Indian Journal of Medical Microbiology IAMM  | About us |  Subscription |  e-Alerts  | Feedback |  Login   
  Print this page Email this page   Small font sizeDefault font sizeIncrease font size
 Home | Ahead of Print | Current Issue | Archives | Search | Instructions  
Users Online: 1172 Official Publication of Indian Association of Medical Microbiologists 
 ~   Next article
 ~   Previous article
 ~   Table of Contents

 ~   Similar in PUBMED
 ~  Search Pubmed for
 ~  Search in Google Scholar for
 ~Related articles
 ~   Citation Manager
 ~   Access Statistics
 ~   Reader Comments
 ~   Email Alert *
 ~   Add to My List *
 * Requires registration (Free)

 Article Access Statistics
    PDF Downloaded372    
    Comments [Add]    
    Cited by others 1    

Recommend this journal


Year : 2003  |  Volume : 21  |  Issue : 4  |  Page : 265-267

Treatment of discarded blood units: Disinfection with hypochlorite / formalin versus steam sterilization

1 Department of Microbiology, Choithram Hospital and Research Centre, Indore - 452 001, India
2 Department of Microbiology, School of Life Sciences, Devi Ahilya Vishwavidyalaya, Indore - 452 001, India

Correspondence Address:
D Chitnis
Department of Microbiology, Choithram Hospital and Research Centre, Indore - 452 001
Login to access the Email id

Source of Support: None, Conflict of Interest: None

PMID: 17643040

Rights and PermissionsRights and Permissions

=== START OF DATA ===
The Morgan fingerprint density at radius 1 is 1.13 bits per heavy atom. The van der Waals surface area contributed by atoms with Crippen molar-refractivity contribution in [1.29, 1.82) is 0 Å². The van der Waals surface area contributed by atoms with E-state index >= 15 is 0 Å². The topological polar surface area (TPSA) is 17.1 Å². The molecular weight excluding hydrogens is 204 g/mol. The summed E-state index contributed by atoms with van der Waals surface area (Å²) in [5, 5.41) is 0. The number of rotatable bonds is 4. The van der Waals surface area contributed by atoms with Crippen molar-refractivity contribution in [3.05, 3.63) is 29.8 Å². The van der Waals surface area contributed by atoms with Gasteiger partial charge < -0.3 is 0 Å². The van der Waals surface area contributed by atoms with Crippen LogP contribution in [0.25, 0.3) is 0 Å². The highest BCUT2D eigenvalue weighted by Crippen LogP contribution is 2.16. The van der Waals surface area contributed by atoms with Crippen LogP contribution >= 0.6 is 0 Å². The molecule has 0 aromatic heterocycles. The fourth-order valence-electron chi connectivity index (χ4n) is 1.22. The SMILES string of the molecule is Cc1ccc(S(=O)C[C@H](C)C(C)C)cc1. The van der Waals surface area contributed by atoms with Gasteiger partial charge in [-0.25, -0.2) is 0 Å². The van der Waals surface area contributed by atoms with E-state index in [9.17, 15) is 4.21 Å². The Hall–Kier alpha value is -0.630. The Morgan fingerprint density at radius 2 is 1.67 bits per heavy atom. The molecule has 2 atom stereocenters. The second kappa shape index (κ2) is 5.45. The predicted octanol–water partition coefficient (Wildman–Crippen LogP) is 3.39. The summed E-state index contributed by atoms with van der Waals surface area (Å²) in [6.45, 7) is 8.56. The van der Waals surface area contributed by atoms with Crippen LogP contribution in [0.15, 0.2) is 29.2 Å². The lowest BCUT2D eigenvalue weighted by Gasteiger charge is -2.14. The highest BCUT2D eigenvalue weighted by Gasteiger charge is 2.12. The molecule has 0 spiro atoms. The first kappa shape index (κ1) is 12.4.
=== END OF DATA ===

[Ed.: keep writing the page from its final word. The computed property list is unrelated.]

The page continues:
Blood bank regulations and bio medical waste rules of India advocate disinfection of contaminated blood units. Incineration is not recommended due to poly-vinyl chloride (PVC) content of blood bags. This study was designed to evaluate the efficacy of chemical disinfection of blood units deliberately contaminated with Staphylococcus aureus and E. coli with 1 and 6 % hypochlorite, 10% formalin and 33% formaldehyde and autoclaving of blood units contaminated with the above mentioned vegetative forms and B. stearothermophilus spores. Only 33 % formaldehyde could bring about 5 log reduction of bacteria but it is highly irritating and toxic. Autoclaving at 15 lbs pressure for 2 hours uniformly inactivated the vegetative forms and B. stearothermophilus spores. Thus, autoclaving of PVC blood bags is a safer and reliable method compared to chemical disinfection.


Print this article     Email this article

2004 - Indian Journal of Medical Microbiology
Published by Wolters Kluwer - Medknow

Online since April 2001, new site since 1st August '04